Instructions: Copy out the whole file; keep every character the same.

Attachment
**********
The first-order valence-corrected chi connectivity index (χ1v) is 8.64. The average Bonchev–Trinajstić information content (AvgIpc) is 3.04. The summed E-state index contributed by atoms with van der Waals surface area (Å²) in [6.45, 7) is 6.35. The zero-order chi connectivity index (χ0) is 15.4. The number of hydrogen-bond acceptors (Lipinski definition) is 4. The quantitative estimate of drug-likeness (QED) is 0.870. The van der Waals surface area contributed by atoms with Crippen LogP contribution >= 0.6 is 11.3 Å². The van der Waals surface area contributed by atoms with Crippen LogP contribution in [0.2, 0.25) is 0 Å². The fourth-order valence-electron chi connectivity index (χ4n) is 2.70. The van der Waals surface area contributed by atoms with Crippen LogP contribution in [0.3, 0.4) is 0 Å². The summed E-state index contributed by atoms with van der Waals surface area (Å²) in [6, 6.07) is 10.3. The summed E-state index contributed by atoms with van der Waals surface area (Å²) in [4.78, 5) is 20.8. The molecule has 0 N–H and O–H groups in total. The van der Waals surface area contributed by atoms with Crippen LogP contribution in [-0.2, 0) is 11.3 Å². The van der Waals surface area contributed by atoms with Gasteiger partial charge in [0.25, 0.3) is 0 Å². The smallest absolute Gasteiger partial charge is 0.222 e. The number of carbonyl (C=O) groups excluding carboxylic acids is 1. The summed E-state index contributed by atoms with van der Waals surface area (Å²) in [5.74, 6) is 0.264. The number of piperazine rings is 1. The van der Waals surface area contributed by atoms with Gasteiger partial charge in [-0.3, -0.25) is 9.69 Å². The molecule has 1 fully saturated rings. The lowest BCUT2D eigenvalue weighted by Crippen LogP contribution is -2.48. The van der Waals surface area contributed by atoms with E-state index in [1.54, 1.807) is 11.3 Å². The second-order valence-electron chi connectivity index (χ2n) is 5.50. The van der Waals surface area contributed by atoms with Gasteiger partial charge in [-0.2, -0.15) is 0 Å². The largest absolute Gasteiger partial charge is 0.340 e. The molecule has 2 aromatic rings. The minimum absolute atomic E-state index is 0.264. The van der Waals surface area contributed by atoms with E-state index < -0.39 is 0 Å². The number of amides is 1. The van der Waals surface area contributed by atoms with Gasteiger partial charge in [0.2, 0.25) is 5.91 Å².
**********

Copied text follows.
The first-order valence-corrected chi connectivity index (χ1v) is 8.64. The average Bonchev–Trinajstić information content (AvgIpc) is 3.04. The summed E-state index contributed by atoms with van der Waals surface area (Å²) in [6.45, 7) is 6.35. The zero-order chi connectivity index (χ0) is 15.4. The number of hydrogen-bond acceptors (Lipinski definition) is 4. The quantitative estimate of drug-likeness (QED) is 0.870. The van der Waals surface area contributed by atoms with Crippen LogP contribution >= 0.6 is 11.3 Å². The van der Waals surface area contributed by atoms with Crippen LogP contribution in [0.2, 0.25) is 0 Å². The fourth-order valence-electron chi connectivity index (χ4n) is 2.70. The van der Waals surface area contributed by atoms with Crippen LogP contribution in [0.3, 0.4) is 0 Å². The summed E-state index contributed by atoms with van der Waals surface area (Å²) in [6, 6.07) is 10.3. The summed E-state index contributed by atoms with van der Waals surface area (Å²) in [4.78, 5) is 20.8. The molecule has 0 N–H and O–H groups in total. The van der Waals surface area contributed by atoms with Crippen LogP contribution in [-0.2, 0) is 11.3 Å². The van der Waals surface area contributed by atoms with Gasteiger partial charge in [0.25, 0.3) is 0 Å². The smallest absolute Gasteiger partial charge is 0.222 e. The number of carbonyl (C=O) groups excluding carboxylic acids is 1. The summed E-state index contributed by atoms with van der Waals surface area (Å²) in [5.74, 6) is 0.264. The number of piperazine rings is 1. The van der Waals surface area contributed by atoms with Gasteiger partial charge in [-0.3, -0.25) is 9.69 Å². The molecule has 1 fully saturated rings. The lowest BCUT2D eigenvalue weighted by Crippen LogP contribution is -2.48. The van der Waals surface area contributed by atoms with E-state index in [1.54, 1.807) is 11.3 Å². The second-order valence-electron chi connectivity index (χ2n) is 5.50. The van der Waals surface area contributed by atoms with Gasteiger partial charge in [-0.2, -0.15) is 0 Å². The largest absolute Gasteiger partial charge is 0.340 e. The molecule has 2 aromatic rings. The minimum absolute atomic E-state index is 0.264. The van der Waals surface area contributed by atoms with E-state index < -0.39 is 0 Å². The number of amides is 1. The van der Waals surface area contributed by atoms with Gasteiger partial charge in [0.2, 0.25) is 5.91 Å².